sponsored by VCU Health
by J. Chevonte’ Alexander
From pink socks, to pink shirts, to pink wristbands, or a “Save the Tatas” slogan, we all know that October is designated as Breast Cancer Awareness month! All year round, pink has become the signature color, but especially in October. It’s a time to remember the people with breast cancer and who have survived the disease and those who have passed away from breast cancer! Breast cancer is the second most common kind of cancer in women. About 1 in 8 women born today in the United States will get breast cancer at some point. Each year, an estimated 40,000 women will lose their lives due to breast cancer. The good news is that many women can survive breast cancer if it’s found and treated early.
National Breast Cancer Awareness Month is a chance to raise awareness about the importance of early detection of breast cancer. Make a difference! Spread the word about mammograms and encourage communities, organizations, families, and individuals to get involved.
Did you know? Breast cancer can occur in men. Over 2,000 men are diagnosed each year. Breast cancer may occur in men. Men at any age may develop breast cancer, but it is usually detected in men between 60 and 70 years of age. Male breast cancer makes up less than 1% of all cases of breast cancer.
As a precautionary measure, women are advised to perform breast self-examinations at least monthly in order to see or feel changes. Talk to a doctor about your risk for breast cancer, especially if a close family member had breast or ovarian cancer. Your doctor can help you decide when and how often to get mammograms.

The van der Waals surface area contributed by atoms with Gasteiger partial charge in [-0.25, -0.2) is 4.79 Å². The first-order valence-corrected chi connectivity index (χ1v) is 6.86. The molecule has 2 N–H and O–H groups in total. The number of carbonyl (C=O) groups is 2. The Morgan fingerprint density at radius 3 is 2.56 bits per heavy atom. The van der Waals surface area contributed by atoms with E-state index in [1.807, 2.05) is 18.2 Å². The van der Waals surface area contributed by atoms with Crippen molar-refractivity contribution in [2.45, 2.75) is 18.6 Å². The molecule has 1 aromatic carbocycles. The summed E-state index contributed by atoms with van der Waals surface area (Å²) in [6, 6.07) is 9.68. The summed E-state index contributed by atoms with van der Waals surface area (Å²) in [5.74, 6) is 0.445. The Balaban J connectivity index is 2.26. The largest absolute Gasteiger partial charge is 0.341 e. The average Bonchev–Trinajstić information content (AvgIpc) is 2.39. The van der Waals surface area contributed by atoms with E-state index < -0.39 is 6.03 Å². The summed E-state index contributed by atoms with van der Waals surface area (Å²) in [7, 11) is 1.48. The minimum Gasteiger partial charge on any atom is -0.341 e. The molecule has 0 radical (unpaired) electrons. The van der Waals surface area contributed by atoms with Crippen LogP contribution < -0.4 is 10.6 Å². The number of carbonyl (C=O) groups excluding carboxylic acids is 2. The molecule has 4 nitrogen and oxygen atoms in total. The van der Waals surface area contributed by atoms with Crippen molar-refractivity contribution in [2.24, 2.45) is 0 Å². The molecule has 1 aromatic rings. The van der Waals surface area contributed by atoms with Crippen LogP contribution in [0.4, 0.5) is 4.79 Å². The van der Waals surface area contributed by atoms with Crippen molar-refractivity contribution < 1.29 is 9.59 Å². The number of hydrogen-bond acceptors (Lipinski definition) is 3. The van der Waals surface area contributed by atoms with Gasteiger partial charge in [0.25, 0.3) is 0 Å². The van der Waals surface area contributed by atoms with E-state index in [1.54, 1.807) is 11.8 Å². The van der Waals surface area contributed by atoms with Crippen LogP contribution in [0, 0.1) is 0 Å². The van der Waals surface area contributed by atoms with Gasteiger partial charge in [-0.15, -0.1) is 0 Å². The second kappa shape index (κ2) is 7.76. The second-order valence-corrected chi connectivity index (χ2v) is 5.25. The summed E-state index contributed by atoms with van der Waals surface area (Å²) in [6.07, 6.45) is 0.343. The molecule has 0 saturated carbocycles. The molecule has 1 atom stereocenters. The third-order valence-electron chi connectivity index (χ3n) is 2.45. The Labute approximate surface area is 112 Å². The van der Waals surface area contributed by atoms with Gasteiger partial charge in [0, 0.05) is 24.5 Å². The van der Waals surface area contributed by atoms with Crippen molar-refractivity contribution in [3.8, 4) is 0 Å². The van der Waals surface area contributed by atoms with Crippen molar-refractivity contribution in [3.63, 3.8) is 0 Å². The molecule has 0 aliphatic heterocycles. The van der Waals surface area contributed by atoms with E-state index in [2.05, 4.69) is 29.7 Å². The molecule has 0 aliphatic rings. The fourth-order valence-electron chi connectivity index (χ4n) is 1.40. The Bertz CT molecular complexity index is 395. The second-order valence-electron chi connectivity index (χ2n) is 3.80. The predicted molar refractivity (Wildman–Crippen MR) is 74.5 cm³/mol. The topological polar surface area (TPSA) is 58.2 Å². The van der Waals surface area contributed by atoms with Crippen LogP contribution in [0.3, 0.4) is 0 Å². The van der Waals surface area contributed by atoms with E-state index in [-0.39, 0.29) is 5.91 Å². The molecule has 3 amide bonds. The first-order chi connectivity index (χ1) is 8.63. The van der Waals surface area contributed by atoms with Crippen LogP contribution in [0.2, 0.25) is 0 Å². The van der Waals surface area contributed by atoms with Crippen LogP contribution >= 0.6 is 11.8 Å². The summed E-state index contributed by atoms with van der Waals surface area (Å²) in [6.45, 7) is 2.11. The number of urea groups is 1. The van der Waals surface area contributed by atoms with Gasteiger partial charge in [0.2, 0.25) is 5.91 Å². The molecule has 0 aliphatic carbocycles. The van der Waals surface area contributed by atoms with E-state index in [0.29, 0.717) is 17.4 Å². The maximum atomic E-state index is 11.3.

- If you are a woman age 40 to 49, talk with your doctor about when to start getting mammograms and how often to get them.
- If you are a woman age 50 to 74, be sure to get a mammogram every 2 years. You may also choose to get them more often.
The U.S. Food & Drug Administration (FDA) Office of Women’s Health (OWH) launched the Pink Ribbon Sunday Mammography Awareness Program to educate African Americans regarding early detection of breast cancer through mammography. The program strives to reduce breast cancer health disparities by providing community leaders with free resources to develop mammography awareness programs tailored to regional needs.
As part of this program, Pink Sunday is being recognized on Sunday, October 23. The Balm In Gilead, Inc., in Richmond, Va. is partnering with the FDA to bring awareness to breast cancer. To participate, visit www.balmingilead.org. Register your church or community organization and post a photo, “In Honor Of…”, to honor the loved ones we have lost, in celebration of those who have survived and in honor of those we love!
Learn the Facts about Mammography
#1 Every woman should work with her doctor to develop a breast health plan.
#2 A mammogram is a low-dose x-ray picture of the breast.
#3 Mammograms can detect breast lumps when they are very small and long before they cause symptoms or problems.
#4 All facilities that offer mammograms in the U.S. must meet the same high standards set by the FDA.
#5 Women with disabilities and women with breast implants can get mammograms.
#6 Women should talk to their doctor to see if digital mammography is right for them.
“There is no better time and no better place for women to learn about breast health and the importance of mammography screening.” comments Dr. Pernessa Seele, Founder and CEO of The Balm In Gilead, Inc. “Early detection is key and working within our churches will help to increase the awareness of breast cancer.”